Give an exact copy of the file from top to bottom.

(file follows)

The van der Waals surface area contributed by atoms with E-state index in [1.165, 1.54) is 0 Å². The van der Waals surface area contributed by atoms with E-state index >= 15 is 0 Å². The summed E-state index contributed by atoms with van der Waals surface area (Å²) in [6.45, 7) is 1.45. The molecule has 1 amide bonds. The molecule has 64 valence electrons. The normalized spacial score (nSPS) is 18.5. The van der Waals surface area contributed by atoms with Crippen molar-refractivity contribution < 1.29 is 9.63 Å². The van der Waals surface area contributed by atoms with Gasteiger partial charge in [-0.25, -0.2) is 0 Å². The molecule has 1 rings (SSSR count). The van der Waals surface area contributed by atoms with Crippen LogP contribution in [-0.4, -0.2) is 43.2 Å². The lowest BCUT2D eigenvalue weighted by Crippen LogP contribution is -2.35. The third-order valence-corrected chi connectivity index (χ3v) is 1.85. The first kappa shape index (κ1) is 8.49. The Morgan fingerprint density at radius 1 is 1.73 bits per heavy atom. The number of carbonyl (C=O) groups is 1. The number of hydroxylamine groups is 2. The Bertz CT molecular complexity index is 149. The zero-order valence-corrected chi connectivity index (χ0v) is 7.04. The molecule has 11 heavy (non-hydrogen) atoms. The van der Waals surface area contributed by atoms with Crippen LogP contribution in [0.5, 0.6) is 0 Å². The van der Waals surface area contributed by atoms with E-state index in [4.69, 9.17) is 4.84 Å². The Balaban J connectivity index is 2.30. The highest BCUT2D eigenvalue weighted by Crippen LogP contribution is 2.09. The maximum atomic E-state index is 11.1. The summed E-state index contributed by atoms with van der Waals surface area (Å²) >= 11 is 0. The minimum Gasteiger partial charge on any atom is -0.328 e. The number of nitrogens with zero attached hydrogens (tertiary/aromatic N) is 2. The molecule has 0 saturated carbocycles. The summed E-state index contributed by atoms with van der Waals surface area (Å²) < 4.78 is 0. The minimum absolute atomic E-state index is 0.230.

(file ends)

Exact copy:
The van der Waals surface area contributed by atoms with E-state index in [1.165, 1.54) is 0 Å². The van der Waals surface area contributed by atoms with E-state index >= 15 is 0 Å². The summed E-state index contributed by atoms with van der Waals surface area (Å²) in [6.45, 7) is 1.45. The molecule has 1 amide bonds. The molecule has 64 valence electrons. The normalized spacial score (nSPS) is 18.5. The van der Waals surface area contributed by atoms with Crippen molar-refractivity contribution < 1.29 is 9.63 Å². The van der Waals surface area contributed by atoms with Gasteiger partial charge in [-0.25, -0.2) is 0 Å². The molecule has 1 rings (SSSR count). The van der Waals surface area contributed by atoms with Crippen LogP contribution in [-0.4, -0.2) is 43.2 Å². The lowest BCUT2D eigenvalue weighted by Crippen LogP contribution is -2.35. The third-order valence-corrected chi connectivity index (χ3v) is 1.85. The first kappa shape index (κ1) is 8.49. The Morgan fingerprint density at radius 1 is 1.73 bits per heavy atom. The number of carbonyl (C=O) groups is 1. The number of hydroxylamine groups is 2. The Bertz CT molecular complexity index is 149. The zero-order valence-corrected chi connectivity index (χ0v) is 7.04. The molecule has 11 heavy (non-hydrogen) atoms. The van der Waals surface area contributed by atoms with Crippen LogP contribution in [0.5, 0.6) is 0 Å². The van der Waals surface area contributed by atoms with E-state index in [4.69, 9.17) is 4.84 Å². The Balaban J connectivity index is 2.30. The highest BCUT2D eigenvalue weighted by Crippen LogP contribution is 2.09. The maximum atomic E-state index is 11.1. The summed E-state index contributed by atoms with van der Waals surface area (Å²) >= 11 is 0. The minimum Gasteiger partial charge on any atom is -0.328 e. The number of nitrogens with zero attached hydrogens (tertiary/aromatic N) is 2. The molecule has 0 saturated carbocycles. The summed E-state index contributed by atoms with van der Waals surface area (Å²) < 4.78 is 0. The minimum absolute atomic E-state index is 0.230.